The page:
Theater is perhaps the form of art closest to real life, except for the secret movie made entirely out of satellite footage of you. Don’t look at the camera with this GrouponLive to see a performance by the American Theater Company. Groupon buyers will receive best-available seating. Doors open one hour before each performance. Choose from the following options:
- For $25, you get one ticket to columbinus between April 3 and April 5 (up to a $47 value, including all fees)
- For $20, you get one ticket to a performance of Speech and Debate between May 10 and May 12 (up to a $36.50 value, including all fees)
- For $25, you get one ticket to a performance of Speech and Debate between May 16 and May 19 (up to a $47 value, including all fees)
Although ATC’s artistic director P.J. Paparelli and playwright Stephen Karam co-wrote columbinus ten years ago in the wake of the school shooting in Colorado, the show is perhaps more relevant and urgent than ever before. After last year’s shootings in Aurora, Paparelli returned to Littleton to visit the community and learn about the healing process firsthand. Only a few short weeks later, the author was literally finishing the new draft of his play when tragedy struck once again, this time in Newtown, Connecticut. With violence prevention at the forefront of our national dialogue, Paparelli and Karam hope to establish “a forum for Chicagoans to further that dialogue and provide a more thorough reflection on mass shootings from the point of view of the people who survived one.” The play is a harrowing exploration of the actual diary entries and video journals made by the shooters, played out by archetypical high school students known only as “Loner,” “Freak,” “AP,” “Rebel,” “Faith,” “Perfect,” “Prep,” and “Jock.” Chris Jones of the Chicago Tribune praised this hard-hitting ubiquity in a four-star review. “One of [columbinus’] most remarkable accomplishments,” he wrote, “is how well, in its first act, it charts the progression of teenage alienation.”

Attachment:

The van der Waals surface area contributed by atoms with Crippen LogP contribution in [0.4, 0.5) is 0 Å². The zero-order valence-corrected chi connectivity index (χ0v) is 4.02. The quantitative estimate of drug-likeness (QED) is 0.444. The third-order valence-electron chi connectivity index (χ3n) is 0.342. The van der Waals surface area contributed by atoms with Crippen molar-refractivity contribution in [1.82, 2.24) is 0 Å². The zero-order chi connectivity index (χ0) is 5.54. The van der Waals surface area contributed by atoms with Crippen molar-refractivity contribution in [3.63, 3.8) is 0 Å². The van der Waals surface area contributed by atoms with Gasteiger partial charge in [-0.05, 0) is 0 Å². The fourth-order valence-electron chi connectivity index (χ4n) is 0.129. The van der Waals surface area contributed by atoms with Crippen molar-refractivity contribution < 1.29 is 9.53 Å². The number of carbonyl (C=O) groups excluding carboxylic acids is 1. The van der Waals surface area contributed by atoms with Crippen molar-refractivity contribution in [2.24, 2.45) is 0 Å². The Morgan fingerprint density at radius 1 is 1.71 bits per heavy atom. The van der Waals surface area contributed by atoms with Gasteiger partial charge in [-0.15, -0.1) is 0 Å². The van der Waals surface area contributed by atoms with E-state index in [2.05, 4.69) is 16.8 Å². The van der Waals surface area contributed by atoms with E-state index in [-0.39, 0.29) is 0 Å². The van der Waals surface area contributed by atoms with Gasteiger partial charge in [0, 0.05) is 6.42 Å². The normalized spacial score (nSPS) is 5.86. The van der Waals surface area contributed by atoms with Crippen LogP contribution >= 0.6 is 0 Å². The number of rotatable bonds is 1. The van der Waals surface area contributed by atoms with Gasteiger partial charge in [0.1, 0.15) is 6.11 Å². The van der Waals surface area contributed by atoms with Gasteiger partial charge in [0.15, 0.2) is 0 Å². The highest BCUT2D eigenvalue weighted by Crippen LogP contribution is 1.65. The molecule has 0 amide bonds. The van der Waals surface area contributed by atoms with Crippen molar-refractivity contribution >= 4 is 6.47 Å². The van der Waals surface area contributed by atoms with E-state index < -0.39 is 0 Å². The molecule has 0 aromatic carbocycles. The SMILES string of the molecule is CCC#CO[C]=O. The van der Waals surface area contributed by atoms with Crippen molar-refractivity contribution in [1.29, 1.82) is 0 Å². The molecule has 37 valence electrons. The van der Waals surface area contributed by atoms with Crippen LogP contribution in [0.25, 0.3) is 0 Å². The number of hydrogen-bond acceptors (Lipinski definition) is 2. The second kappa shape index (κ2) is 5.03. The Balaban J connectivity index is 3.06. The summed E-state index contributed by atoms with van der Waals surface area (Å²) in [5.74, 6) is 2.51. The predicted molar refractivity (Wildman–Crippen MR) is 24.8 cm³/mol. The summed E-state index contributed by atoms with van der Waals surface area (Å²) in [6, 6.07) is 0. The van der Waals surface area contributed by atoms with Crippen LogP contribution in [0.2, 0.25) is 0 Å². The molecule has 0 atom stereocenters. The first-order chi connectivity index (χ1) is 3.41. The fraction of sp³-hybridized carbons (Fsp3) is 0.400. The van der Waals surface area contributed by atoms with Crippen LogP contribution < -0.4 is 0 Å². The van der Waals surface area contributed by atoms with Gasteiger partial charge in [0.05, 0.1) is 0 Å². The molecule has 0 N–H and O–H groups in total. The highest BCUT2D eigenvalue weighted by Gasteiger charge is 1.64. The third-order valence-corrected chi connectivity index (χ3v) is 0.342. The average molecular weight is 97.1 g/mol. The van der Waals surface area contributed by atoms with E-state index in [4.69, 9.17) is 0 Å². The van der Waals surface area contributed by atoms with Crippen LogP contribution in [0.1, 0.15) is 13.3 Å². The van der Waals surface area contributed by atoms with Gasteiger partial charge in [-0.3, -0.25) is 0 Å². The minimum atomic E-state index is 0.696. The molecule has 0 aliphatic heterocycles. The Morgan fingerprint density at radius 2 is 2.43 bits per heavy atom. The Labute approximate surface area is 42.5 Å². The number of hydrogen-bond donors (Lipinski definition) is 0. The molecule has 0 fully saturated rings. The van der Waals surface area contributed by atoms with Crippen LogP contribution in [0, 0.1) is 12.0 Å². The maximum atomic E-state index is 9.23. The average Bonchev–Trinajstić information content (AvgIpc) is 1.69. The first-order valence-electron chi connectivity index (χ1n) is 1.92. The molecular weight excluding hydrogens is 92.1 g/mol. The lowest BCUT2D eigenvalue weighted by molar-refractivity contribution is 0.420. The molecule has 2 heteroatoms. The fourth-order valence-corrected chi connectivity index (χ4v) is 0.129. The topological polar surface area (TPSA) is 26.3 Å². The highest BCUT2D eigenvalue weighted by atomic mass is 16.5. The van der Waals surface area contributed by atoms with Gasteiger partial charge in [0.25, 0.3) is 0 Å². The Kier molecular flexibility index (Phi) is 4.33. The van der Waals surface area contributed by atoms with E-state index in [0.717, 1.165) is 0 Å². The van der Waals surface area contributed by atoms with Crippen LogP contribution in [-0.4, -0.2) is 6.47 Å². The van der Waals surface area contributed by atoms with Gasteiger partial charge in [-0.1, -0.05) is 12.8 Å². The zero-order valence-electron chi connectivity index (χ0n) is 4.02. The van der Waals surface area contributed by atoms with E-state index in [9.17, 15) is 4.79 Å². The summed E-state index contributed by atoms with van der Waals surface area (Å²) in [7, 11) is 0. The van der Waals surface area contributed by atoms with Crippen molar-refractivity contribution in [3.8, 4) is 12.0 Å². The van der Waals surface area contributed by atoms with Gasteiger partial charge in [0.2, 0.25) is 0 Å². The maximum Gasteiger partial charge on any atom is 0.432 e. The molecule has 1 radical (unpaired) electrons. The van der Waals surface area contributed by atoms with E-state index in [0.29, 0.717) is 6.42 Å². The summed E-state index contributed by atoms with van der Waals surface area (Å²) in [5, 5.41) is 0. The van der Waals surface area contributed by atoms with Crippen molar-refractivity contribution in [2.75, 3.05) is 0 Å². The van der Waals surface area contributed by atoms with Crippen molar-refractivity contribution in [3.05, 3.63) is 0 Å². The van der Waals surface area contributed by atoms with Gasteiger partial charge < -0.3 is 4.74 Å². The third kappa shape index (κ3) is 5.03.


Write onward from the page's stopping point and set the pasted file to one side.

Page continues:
Speech and Debate
Also written by Karam, Speech and Debate is another dissection of high school, albeit with a more comic (if somewhat dark) tone. Howie, Solomon, and Diwata are all outcasts for three very different reasons: Howie is openly gay and dangerously close to his drama teacher, Solomon is an overly serious high-school reporter, and Diwata is obsessed with musicals, despite her inability to sing. The three band together to expose a sexual predator or two in their midst, showing the audience how hard it is to enter adulthood when you’re surrounded by untrustworthy adults.
American Theater Company
Founded nearly 30 years ago, the American Theater Company is committed to producing new, socially relevant plays that deal specifically with American identity. The company takes a multicultural tack in their original productions, which include community profiles written with the help of local teenagers, Chicago-focused short plays, and more avant-garde devised work. Through education and outreach programs, the company stokes the community’s fires of creative expression and helps introduce all walks of life to the wonders of the stage.